Tuesday, October 19, 2004

Twisted sister

I've been spending a lot of time lately trying to set a poem into a square spiral. This little act of insane creativity is quite easy to do on a computer, as I proved to myself whilst doing a mockup in Indesign in about 15 minutes. Everything is quite easy on a computer. But I don't seem to like easy. I mean, I do like easy, but for some reason I keep finding ways to do things the hard way. I'm setting this poem in lead type, 8pt lead type, to be specific, which is very small. It's taken a fair while so far, at least 6 hours.
I set the type in a straight line first, then proceeded to work with tweezers and a bookbinding awl to layer the lines around a central block of furniture. Furniture is not a nice leather poof and a bit of a bookcase in letterpress. It is slabs of metal (either in bars or blocks) which provide stability to your set type. I actually finished my poetic spiral, and got it to the point of being able to lift it off the desktop (not a computer screen, a piece of furniture -- but not the metal block kind. Am I making sense yet?), held together by quoins (a kind of clamp, a great Scrabble word) in the chase (a metal frame). I proofed the type, which involved hand-rolling some ink on the type and printing it on some scrap paper, and looked at it. It was a bit disappointing, in that I'd overestimated the spacing, and there were the usual errors (not surprising, seeing that I'm setting it upside-down and back-to-front).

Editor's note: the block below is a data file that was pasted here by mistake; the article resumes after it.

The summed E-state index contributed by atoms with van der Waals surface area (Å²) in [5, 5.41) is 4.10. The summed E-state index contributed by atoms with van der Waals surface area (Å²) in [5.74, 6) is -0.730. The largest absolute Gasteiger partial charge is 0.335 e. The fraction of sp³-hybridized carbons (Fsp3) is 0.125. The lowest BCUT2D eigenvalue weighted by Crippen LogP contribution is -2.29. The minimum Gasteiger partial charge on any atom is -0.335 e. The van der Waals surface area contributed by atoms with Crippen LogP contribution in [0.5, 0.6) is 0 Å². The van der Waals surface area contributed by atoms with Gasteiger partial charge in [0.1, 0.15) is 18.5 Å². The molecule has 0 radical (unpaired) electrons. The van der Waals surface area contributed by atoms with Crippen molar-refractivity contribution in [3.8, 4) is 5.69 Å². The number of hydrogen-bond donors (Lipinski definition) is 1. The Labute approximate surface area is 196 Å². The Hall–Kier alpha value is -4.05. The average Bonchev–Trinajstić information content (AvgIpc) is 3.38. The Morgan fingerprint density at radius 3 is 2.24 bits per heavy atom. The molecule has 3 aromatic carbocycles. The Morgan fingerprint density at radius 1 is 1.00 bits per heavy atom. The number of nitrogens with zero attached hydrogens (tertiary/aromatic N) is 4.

So I've had to redo the whole thing, and move all the letters closer and adjust all the leading. Leading, on the computer, is the amount of white space between the lines. You can have 10pt type on 12 pt space, and if you want to change it, you just type in a new number. But in letterpress, leading is actual thin strips of lead which sit between the rows of letters, and if you want to change it you have to use a lead cutting machine, a pair of tweezers and a lot of curses.
In fact, everything to do with letterpress takes a lot of cursing, but I get a kick out of doing something that I have to wrestle with to get right. I met someone else yesterday, a nice woman from Townsville, who has the same urge to play with filthy letters, and we got along swimmingly. So rare to find type nuts in Australia.

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